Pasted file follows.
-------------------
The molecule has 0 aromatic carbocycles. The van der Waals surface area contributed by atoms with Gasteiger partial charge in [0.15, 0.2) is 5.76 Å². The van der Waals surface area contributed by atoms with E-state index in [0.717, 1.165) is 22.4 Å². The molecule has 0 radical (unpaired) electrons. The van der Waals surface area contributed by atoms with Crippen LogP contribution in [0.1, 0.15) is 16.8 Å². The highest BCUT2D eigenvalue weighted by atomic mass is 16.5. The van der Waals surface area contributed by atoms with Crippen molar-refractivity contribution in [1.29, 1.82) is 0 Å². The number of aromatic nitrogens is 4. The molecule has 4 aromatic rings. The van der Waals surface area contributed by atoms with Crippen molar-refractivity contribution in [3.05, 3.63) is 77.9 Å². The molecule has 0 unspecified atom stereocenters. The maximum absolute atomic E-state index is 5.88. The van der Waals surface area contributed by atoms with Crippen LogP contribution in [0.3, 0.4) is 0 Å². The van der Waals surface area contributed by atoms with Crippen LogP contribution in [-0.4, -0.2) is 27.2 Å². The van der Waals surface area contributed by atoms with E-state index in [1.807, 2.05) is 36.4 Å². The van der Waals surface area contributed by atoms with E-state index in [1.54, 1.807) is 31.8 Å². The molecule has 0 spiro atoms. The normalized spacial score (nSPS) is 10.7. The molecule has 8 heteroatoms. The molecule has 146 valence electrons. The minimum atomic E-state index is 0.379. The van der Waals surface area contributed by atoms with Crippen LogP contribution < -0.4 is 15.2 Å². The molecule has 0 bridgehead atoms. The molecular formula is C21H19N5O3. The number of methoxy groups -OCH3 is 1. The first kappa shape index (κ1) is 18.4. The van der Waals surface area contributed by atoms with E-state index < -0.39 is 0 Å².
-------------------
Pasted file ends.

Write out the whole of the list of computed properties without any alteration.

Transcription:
The molecule has 0 aromatic carbocycles. The van der Waals surface area contributed by atoms with Gasteiger partial charge in [0.15, 0.2) is 5.76 Å². The van der Waals surface area contributed by atoms with E-state index in [0.717, 1.165) is 22.4 Å². The molecule has 0 radical (unpaired) electrons. The van der Waals surface area contributed by atoms with Crippen LogP contribution in [0.1, 0.15) is 16.8 Å². The highest BCUT2D eigenvalue weighted by atomic mass is 16.5. The van der Waals surface area contributed by atoms with Crippen molar-refractivity contribution in [1.29, 1.82) is 0 Å². The number of aromatic nitrogens is 4. The molecule has 4 aromatic rings. The van der Waals surface area contributed by atoms with Crippen molar-refractivity contribution in [3.05, 3.63) is 77.9 Å². The molecule has 0 unspecified atom stereocenters. The maximum absolute atomic E-state index is 5.88. The van der Waals surface area contributed by atoms with Crippen LogP contribution in [0.3, 0.4) is 0 Å². The van der Waals surface area contributed by atoms with Crippen LogP contribution in [-0.4, -0.2) is 27.2 Å². The van der Waals surface area contributed by atoms with E-state index in [1.807, 2.05) is 36.4 Å². The van der Waals surface area contributed by atoms with E-state index in [1.54, 1.807) is 31.8 Å². The molecule has 0 spiro atoms. The normalized spacial score (nSPS) is 10.7. The molecule has 8 heteroatoms. The molecule has 146 valence electrons. The minimum atomic E-state index is 0.379. The van der Waals surface area contributed by atoms with Crippen LogP contribution < -0.4 is 15.2 Å². The molecule has 0 bridgehead atoms. The molecular formula is C21H19N5O3. The number of methoxy groups -OCH3 is 1. The first kappa shape index (κ1) is 18.4. The van der Waals surface area contributed by atoms with E-state index < -0.39 is 0 Å².